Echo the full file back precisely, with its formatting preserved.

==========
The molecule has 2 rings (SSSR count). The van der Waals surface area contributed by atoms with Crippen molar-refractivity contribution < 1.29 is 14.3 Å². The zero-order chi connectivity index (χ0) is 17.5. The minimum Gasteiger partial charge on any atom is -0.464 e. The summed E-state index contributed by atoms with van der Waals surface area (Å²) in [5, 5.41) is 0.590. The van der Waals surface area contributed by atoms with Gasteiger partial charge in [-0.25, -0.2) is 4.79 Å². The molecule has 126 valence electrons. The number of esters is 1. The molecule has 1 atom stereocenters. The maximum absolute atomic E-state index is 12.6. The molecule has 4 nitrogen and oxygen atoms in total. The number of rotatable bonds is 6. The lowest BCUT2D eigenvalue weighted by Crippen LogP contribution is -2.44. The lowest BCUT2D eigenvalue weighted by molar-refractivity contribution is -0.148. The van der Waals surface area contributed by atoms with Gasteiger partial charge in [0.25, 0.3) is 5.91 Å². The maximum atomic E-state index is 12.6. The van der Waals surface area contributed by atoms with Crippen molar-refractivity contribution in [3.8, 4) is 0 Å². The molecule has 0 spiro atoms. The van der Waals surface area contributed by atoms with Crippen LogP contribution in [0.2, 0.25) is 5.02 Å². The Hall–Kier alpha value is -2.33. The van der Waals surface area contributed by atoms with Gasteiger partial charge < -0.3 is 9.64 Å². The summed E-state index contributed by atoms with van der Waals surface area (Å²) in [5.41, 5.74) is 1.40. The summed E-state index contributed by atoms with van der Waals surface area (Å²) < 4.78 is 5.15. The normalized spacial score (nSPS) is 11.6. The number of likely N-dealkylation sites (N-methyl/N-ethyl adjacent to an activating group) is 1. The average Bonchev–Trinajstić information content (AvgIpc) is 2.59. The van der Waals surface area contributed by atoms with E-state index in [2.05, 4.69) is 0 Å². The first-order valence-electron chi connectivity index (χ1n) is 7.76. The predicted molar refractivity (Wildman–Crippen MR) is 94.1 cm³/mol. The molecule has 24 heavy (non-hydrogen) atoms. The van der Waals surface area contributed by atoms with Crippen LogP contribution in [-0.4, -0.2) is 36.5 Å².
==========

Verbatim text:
The molecule has 2 rings (SSSR count). The van der Waals surface area contributed by atoms with Crippen molar-refractivity contribution < 1.29 is 14.3 Å². The zero-order chi connectivity index (χ0) is 17.5. The minimum Gasteiger partial charge on any atom is -0.464 e. The summed E-state index contributed by atoms with van der Waals surface area (Å²) in [5, 5.41) is 0.590. The van der Waals surface area contributed by atoms with Gasteiger partial charge in [-0.25, -0.2) is 4.79 Å². The molecule has 126 valence electrons. The number of esters is 1. The molecule has 1 atom stereocenters. The maximum absolute atomic E-state index is 12.6. The molecule has 4 nitrogen and oxygen atoms in total. The number of rotatable bonds is 6. The lowest BCUT2D eigenvalue weighted by Crippen LogP contribution is -2.44. The lowest BCUT2D eigenvalue weighted by molar-refractivity contribution is -0.148. The van der Waals surface area contributed by atoms with Gasteiger partial charge in [0.25, 0.3) is 5.91 Å². The maximum atomic E-state index is 12.6. The van der Waals surface area contributed by atoms with Crippen molar-refractivity contribution in [3.8, 4) is 0 Å². The molecule has 0 spiro atoms. The van der Waals surface area contributed by atoms with Crippen LogP contribution in [0.2, 0.25) is 5.02 Å². The Hall–Kier alpha value is -2.33. The van der Waals surface area contributed by atoms with Gasteiger partial charge < -0.3 is 9.64 Å². The summed E-state index contributed by atoms with van der Waals surface area (Å²) in [5.41, 5.74) is 1.40. The summed E-state index contributed by atoms with van der Waals surface area (Å²) < 4.78 is 5.15. The normalized spacial score (nSPS) is 11.6. The number of likely N-dealkylation sites (N-methyl/N-ethyl adjacent to an activating group) is 1. The average Bonchev–Trinajstić information content (AvgIpc) is 2.59. The van der Waals surface area contributed by atoms with E-state index in [2.05, 4.69) is 0 Å². The first-order valence-electron chi connectivity index (χ1n) is 7.76. The predicted molar refractivity (Wildman–Crippen MR) is 94.1 cm³/mol. The molecule has 24 heavy (non-hydrogen) atoms. The van der Waals surface area contributed by atoms with Crippen LogP contribution in [-0.4, -0.2) is 36.5 Å².